Interviewing is about Storytelling

I actually look forward to the hiring process. It’s always interesting to talk to new people, hear about successful and unsuccessful projects, corporate drama – and most of all, to hear people tell stories about themselves. I could never hire someone who wasn’t able to talk about themselves and make it sound interesting. Ok, to be honest, I’ve hired some very technical people (and made one or two hires that I later regretted) who had a tough time talking about themselves, but…ok…starting NOW I will only hire people who can tell a good story.

What is a good story? Why is it important? I was talking to a friend last night about the interviewing process, and how a candidate he spoke with was able to quickly relate several dry, functional, task-related questions to a great story about a project that was a turnaround success. By taking a work experience and expanding it into a broader narrative, this candidate had given my friend a clearer picture of the context of the problem, and how he (the candidate) participated in the solution. It’s difficult to articulate your role, your experience, and your passion with short, simple answers.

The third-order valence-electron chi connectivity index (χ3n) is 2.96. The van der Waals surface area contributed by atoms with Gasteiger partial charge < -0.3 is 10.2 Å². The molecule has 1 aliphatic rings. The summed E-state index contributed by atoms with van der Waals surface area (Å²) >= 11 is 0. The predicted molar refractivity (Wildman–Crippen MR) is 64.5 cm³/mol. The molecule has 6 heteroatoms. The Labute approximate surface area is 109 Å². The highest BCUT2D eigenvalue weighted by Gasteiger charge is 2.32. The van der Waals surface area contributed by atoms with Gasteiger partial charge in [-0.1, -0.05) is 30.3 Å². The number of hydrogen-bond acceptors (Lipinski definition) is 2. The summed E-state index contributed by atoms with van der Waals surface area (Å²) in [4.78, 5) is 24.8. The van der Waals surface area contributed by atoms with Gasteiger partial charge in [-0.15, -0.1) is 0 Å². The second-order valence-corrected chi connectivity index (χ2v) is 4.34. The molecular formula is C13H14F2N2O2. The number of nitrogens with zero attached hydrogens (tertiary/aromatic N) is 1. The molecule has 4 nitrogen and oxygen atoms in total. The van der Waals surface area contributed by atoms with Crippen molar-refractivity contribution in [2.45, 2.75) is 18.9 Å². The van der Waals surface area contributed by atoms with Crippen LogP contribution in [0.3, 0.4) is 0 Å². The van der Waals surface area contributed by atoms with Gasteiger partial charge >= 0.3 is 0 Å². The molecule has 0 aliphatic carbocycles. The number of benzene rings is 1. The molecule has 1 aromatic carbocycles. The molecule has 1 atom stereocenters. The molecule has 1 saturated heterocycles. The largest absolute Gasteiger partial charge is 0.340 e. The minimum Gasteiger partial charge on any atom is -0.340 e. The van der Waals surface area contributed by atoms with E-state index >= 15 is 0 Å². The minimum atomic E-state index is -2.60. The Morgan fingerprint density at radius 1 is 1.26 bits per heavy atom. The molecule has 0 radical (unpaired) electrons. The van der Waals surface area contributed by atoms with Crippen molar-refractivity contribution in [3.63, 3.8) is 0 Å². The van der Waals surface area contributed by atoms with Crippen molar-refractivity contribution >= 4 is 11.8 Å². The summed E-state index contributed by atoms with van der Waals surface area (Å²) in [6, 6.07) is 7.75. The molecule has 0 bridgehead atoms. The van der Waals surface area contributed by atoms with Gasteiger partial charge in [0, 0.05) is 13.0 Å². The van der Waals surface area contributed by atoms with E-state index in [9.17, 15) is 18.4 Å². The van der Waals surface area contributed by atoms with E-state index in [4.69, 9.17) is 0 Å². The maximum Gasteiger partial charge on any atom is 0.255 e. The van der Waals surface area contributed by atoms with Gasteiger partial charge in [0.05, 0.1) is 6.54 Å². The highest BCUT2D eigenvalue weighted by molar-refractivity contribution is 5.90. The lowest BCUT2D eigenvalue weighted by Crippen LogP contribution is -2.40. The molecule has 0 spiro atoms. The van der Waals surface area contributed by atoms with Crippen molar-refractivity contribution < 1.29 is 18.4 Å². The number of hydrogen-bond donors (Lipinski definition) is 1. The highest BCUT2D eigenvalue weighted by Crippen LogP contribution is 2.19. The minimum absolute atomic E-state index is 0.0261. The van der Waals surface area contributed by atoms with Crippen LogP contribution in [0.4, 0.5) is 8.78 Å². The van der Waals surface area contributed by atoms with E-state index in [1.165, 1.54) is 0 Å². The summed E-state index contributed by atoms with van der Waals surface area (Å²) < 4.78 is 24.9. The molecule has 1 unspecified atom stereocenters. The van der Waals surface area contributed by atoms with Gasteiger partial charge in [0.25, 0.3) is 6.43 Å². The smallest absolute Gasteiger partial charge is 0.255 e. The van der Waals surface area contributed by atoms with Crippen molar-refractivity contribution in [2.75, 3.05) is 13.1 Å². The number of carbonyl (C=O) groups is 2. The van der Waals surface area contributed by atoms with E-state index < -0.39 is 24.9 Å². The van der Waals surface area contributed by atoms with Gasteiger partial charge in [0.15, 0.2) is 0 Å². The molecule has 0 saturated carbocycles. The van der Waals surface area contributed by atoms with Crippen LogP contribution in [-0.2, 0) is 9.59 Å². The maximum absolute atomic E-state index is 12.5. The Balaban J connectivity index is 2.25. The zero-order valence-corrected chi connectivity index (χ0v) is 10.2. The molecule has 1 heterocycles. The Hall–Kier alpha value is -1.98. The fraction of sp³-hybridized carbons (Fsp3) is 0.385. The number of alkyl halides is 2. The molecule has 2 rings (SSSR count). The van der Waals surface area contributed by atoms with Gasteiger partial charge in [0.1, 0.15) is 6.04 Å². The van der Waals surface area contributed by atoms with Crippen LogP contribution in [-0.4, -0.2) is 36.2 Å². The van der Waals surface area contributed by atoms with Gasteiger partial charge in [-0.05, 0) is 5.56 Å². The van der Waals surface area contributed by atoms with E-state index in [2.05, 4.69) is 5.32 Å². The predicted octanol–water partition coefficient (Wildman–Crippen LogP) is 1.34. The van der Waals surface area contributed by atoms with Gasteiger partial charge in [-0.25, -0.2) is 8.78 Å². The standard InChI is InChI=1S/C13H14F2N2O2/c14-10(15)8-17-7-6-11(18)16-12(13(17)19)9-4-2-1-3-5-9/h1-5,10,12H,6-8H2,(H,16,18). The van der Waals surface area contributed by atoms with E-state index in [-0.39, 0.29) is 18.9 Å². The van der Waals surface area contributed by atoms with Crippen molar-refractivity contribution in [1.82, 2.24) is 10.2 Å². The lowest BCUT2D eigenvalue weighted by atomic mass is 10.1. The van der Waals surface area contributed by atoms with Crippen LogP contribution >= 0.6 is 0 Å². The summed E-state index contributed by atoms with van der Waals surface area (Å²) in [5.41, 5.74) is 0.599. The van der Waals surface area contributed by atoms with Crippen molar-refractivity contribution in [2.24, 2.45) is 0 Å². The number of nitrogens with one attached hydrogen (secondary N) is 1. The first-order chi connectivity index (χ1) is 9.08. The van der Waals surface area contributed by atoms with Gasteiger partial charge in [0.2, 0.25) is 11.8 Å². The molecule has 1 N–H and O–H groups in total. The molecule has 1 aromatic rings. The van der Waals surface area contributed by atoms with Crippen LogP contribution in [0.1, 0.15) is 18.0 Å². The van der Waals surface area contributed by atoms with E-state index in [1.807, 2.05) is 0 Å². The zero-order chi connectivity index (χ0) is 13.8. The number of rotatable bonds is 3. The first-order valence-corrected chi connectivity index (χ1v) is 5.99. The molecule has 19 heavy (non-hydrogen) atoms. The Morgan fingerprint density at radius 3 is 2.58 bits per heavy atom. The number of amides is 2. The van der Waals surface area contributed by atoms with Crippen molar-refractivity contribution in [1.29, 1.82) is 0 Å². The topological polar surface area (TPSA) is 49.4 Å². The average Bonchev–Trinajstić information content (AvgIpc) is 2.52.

Then I came across the latest entry from Seth Godin talking about what constitutes a great story. They need to be relevant. They need to be true. They need to appeal to our senses. And they need to capture the imagination.

What a great takeaway for anyone preparing for an interview. Don’t just recite a list of your project experiences – tell your job story.

(reprint, 042706)

Christian Buckley

Christian is a Microsoft Regional Director and Office Servers and Services MVP, the Founder & CEO of CollabTalk LLC, an independent research and technical marketing services firm based in Salt Lake City, Utah, and CMO of revealit.io, a blockchain-based video technology company.